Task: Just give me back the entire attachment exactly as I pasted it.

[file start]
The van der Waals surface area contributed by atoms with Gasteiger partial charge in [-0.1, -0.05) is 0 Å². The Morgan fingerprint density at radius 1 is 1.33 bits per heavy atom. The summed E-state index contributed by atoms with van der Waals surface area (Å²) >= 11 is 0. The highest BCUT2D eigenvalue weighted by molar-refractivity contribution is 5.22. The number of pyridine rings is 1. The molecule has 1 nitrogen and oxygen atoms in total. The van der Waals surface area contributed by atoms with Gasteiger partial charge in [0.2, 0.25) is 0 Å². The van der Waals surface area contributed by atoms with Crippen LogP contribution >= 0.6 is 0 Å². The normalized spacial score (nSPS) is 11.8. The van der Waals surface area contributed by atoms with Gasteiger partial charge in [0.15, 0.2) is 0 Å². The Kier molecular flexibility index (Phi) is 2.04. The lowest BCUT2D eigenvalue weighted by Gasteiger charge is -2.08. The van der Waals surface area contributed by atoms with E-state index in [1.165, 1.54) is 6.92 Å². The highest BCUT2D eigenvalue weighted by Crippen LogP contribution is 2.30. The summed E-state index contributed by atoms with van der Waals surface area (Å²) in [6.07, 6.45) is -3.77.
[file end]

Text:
The van der Waals surface area contributed by atoms with Gasteiger partial charge in [-0.1, -0.05) is 0 Å². The Morgan fingerprint density at radius 1 is 1.33 bits per heavy atom. The summed E-state index contributed by atoms with van der Waals surface area (Å²) >= 11 is 0. The highest BCUT2D eigenvalue weighted by molar-refractivity contribution is 5.22. The number of pyridine rings is 1. The molecule has 1 nitrogen and oxygen atoms in total. The van der Waals surface area contributed by atoms with Gasteiger partial charge in [0.2, 0.25) is 0 Å². The van der Waals surface area contributed by atoms with Crippen LogP contribution >= 0.6 is 0 Å². The normalized spacial score (nSPS) is 11.8. The van der Waals surface area contributed by atoms with Gasteiger partial charge in [0.15, 0.2) is 0 Å². The Kier molecular flexibility index (Phi) is 2.04. The lowest BCUT2D eigenvalue weighted by Gasteiger charge is -2.08. The van der Waals surface area contributed by atoms with E-state index in [1.165, 1.54) is 6.92 Å². The highest BCUT2D eigenvalue weighted by Crippen LogP contribution is 2.30. The summed E-state index contributed by atoms with van der Waals surface area (Å²) in [6.07, 6.45) is -3.77.